Patient characteristics according to asthma severity
Of the 22 130 patients with asthma included in this study, 79.2% (17 533), 19.7% (4364) and 1.05% (223) of patients were classified with a severity of level 1, 2 and 3, respectively. Patient demographics, comorbidities, history of exacerbation and MPR differed among severities (table 1). The proportion of patients ≥65 years of age was the highest in level 3, while the proportion of patients 20–44 years of age was the lowest in level 3. There was a slight predominance of female patients among severities. Patients with a higher severity level were more likely to have comorbidities including GERD (P=0.0021), chronic sinusitis (P=0.0002), depression (P<0.0001) and anxiety (P=0.0222). In particular, depression was more than twice as frequent among level 3 patients as level 1 patients (17.6% vs 7.25%). Obesity was also found to be more prevalent in patients with higher asthma severity (P=0.0173), although only a few patients had obesity. 43.94% of the study subjects experienced CS burst, 1.46% experienced ED visits and 3.77% experienced hospitalisation in the premeasurement period. Patients with increased severity were more likely to have history of each type of exacerbation. For example, 3.4% (601/17 533) of level 1 patients had a history of hospitalisation in the premeasurement period, compared with 4.7% (207/4364) of level 2 and 11.6% (27/233) of level 3 patients in the same period. The overall MPR during the measurement period was low: 85.5% of all patients had an MPR<20%. More than 90% (16 075/17 533) of level 1 patients had a low MPR (<20%), while 23.1% of level 2 (1006/4364) and 31.8% of level 3 (74/233) patients had a high MPR (≥50%).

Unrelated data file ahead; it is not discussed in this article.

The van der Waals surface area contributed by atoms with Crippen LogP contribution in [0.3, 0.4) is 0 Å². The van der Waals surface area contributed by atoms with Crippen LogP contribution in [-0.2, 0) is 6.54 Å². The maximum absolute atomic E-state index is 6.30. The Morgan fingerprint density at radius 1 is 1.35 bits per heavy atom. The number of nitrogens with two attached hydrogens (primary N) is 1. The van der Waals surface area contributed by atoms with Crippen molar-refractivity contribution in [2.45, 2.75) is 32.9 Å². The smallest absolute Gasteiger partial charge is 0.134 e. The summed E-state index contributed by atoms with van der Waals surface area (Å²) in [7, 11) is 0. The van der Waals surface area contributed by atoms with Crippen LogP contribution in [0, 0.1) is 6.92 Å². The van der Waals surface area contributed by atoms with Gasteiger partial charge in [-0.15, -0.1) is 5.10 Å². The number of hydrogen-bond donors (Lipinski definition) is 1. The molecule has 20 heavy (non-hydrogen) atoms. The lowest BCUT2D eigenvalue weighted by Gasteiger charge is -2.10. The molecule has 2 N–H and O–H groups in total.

Risk factors associated with asthma exacerbation according to severity